This is my first post here, so Hello everyone!
In haskell it is possible to express a constraint "if 'a' and 'b' are instance of 'AB' then 'a' is instance of 'A' and 'b' is instance of 'B'": class (A a, B b) => AB a b ... Is it possible to express the converse - "if 'a' is instance of 'A' and 'b' is instance of 'B' then 'a' and 'b' are instance of 'AB'"? I want to create a list of shapes that can be tested for intersection. I think that possibility of expressing such constraints would allow to doing this in a "Object Oriented" way: data Circle = Circle { ... } data Square = Square { ... } class Shape a class Intersect a b where intersect :: a -> b -> Bool -- pseudo haskell - "If 'a' is instance of 'Shape' and 'b' is instance of 'Shape' then 'a' and 'b' are instance of 'Intersect'" -- maybe some type hackery allows to express this? constraint Shape a, Shape b => Intersect a b instance Shape Circle instance Shape Square instance Intersect Circle Circle ... instance Intersect Circle Square ... ... data ShapeBox = forall a. Shape a => ShapeBox a foo = let x:y:_ = [ShapeBox Circle { ... }, ShapeBox Square { ... }, ...] in intersect x y -- this should work because we know for sure that there is an instance of Intersect for type of 'x' and type of 'y' Is such idea already described somewhere? _______________________________________________ Haskell-Cafe mailing list To (un)subscribe, modify options or view archives go to: http://mail.haskell.org/cgi-bin/mailman/listinfo/haskell-cafe Only members subscribed via the mailman list are allowed to post. |
Welcome! You can certainly express the constraint you want. But you can't do what you're trying to do with ShapeBox. Let's take those two in reverse order. Before I start, though, an obligatory warning (with the assumption that you're new to Haskell, as well as this list): object orientation is usually not the best way to go in Haskell. I don't mean to shame you for the question; it's a good learning exercise. But in most practical cases plain old data and functions will serve you better than a bunch of ad-hoc typeclasses. So. We have an existential type, ShapeBox, that stores a Shape but hides what Shape it is. And it seems that you'd like to be able write something like: bar :: ShapeBox -> ShapeBox -> Bool bar (ShapeBox x) (ShapeBox y) = intersect x y The trouble is that the instance of intersect we call depends on the actual types of x and y, and we don't know those types (because we've hidden them on purpose). If x and y are both Circles we need to use the Intersect Circle Circle instance. If instead y is a Square we must use the Intersect Circle Square instance, which in principle could do something entirely different. But there's hope. The way to declare the constraint you're after is to put it on the instance declaration: instance (Shape a, Shape b) => Intersect a b where intersect x y = ... That says precisely that whenever a and b are shapes, you can intersect them. The catch is that you must write this instance using only the Shape-ness of x and y (which is all you know about them). So you won't be able to have one way to intersect squares and circles, and another for triangles and hexagons; you need to abstract all the knowledge that lets you intersect into the Shape class. The difference is between telling the compiler, "I promise I'll go and write a suitable instance for each pair of Shapes, really" (which Haskell won't allow), and saying "here's how to intersect any two shapes whatsoever." You may want to check out the diagrams package, which does something similar with the class HasEnvelope. Hope that helps, Ben On Thu, Oct 26, 2017 at 11:37 AM Tomasz Chronowski <[hidden email]> wrote:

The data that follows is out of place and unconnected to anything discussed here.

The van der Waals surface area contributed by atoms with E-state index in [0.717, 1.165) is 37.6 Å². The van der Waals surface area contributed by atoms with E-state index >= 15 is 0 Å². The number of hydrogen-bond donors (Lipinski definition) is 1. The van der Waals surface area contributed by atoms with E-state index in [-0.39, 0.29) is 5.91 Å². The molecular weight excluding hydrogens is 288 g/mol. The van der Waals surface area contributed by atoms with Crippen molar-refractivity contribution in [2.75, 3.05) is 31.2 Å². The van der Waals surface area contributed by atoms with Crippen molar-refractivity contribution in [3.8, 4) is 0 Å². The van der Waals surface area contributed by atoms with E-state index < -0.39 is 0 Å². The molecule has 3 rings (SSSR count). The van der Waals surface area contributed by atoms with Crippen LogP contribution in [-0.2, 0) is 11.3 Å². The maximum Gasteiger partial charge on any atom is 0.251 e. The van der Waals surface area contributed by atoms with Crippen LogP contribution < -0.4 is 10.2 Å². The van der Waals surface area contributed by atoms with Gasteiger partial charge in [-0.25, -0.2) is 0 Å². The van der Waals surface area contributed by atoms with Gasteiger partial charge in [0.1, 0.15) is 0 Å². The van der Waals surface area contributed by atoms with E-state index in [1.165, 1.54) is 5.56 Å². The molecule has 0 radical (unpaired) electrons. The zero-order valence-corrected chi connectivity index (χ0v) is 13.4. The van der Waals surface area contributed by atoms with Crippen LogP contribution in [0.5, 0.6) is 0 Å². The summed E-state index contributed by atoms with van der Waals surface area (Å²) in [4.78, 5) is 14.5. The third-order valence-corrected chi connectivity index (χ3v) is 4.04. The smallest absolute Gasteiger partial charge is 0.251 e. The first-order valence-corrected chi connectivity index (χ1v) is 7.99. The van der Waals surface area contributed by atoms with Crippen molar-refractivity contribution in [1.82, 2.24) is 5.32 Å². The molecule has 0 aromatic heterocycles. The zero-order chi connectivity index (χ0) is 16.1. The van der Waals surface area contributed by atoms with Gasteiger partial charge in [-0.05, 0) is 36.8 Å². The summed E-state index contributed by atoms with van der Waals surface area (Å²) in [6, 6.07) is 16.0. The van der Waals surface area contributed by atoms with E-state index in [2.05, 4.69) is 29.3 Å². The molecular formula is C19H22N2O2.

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May be type families can help here? There was good article about
Pokemons and type families which seems to be close to such task IMHO... > Welcome! You can certainly express the constraint you want. But you > can't do what you're trying to do with ShapeBox. > > Let's take those two in reverse order. Before I start, though, an > obligatory warning (with the assumption that you're new to Haskell, > as well as this list): object orientation is usually not the best way > to go in Haskell. I don't mean to shame you for the question; it's a > good learning exercise. But in most practical cases plain old data > and functions will serve you better than a bunch of ad-hoc > typeclasses. > > So. We have an existential type, ShapeBox, that stores a Shape but > hides what Shape it is. And it seems that you'd like to be able write > something like: > > bar :: ShapeBox -> ShapeBox -> Bool > bar (ShapeBox x) (ShapeBox y) = intersect x y > > The trouble is that the instance of intersect we call depends on the > actual types of x and y, and we don't know those types (because we've > hidden them on purpose). If x and y are both Circles we need to use > the Intersect Circle Circle instance. If instead y is a Square we > must use the Intersect Circle Square instance, which in principle > could do something entirely different. > > But there's hope. The way to declare the constraint you're after is > to put it on the instance declaration: > > instance (Shape a, Shape b) => Intersect a b where > intersect x y = ... > > That says precisely that whenever a and b are shapes, you can > intersect them. The catch is that you must write this instance using > only the Shape-ness of x and y (which is all you know about them). So > you won't be able to have one way to intersect squares and circles, > and another for triangles and hexagons; you need to abstract all the > knowledge that lets you intersect into the Shape class. > > The difference is between telling the compiler, "I promise I'll go and > write a suitable instance for each pair of Shapes, really" (which > Haskell won't allow), and saying "here's how to intersect any two > shapes whatsoever." > > You may want to check out the diagrams package, which does something > similar with the class HasEnvelope. > > Hope that helps, > > Ben > > On Thu, Oct 26, 2017 at 11:37 AM Tomasz Chronowski < > [hidden email]> wrote: > > > This is my first post here, so Hello everyone! > > > > In haskell it is possible to express a constraint "if 'a' and 'b' > > are instance of 'AB' then 'a' is instance of 'A' and 'b' is > > instance of 'B'": > > > > class (A a, B b) => AB a b ... > > > > Is it possible to express the converse - "if 'a' is instance of 'A' > > and 'b' is instance of 'B' then 'a' and 'b' are instance of 'AB'"? > > > > I want to create a list of shapes that can be tested for > > intersection. I think that possibility of expressing such > > constraints would allow to doing this in a "Object Oriented" way: > > > > data Circle = Circle { ... } > > data Square = Square { ... } > > > > class Shape a > > > > class Intersect a b where > > intersect :: a -> b -> Bool > > > > -- pseudo haskell - "If 'a' is instance of 'Shape' and 'b' is > > instance of 'Shape' then 'a' and 'b' are instance of 'Intersect'" > > -- maybe some type hackery allows to express this? > > constraint Shape a, Shape b => Intersect a b > > > > instance Shape Circle > > instance Shape Square > > > > instance Intersect Circle Circle ... > > instance Intersect Circle Square ... > > ... > > > > data ShapeBox = forall a. Shape a => ShapeBox a > > > > foo = let x:y:_ = [ShapeBox Circle { ... }, ShapeBox Square > > { ... }, ...] in intersect x y -- this should work because we know > > for sure that there is an instance of Intersect for type of 'x' and > > type of 'y' > > > > Is such idea already described somewhere? > > _______________________________________________ > > Haskell-Cafe mailing list > > To (un)subscribe, modify options or view archives go to: > > http://mail.haskell.org/cgi-bin/mailman/listinfo/haskell-cafe > > Only members subscribed via the mailman list are allowed to post. _______________________________________________ Haskell-Cafe mailing list To (un)subscribe, modify options or view archives go to: http://mail.haskell.org/cgi-bin/mailman/listinfo/haskell-cafe Only members subscribed via the mailman list are allowed to post. |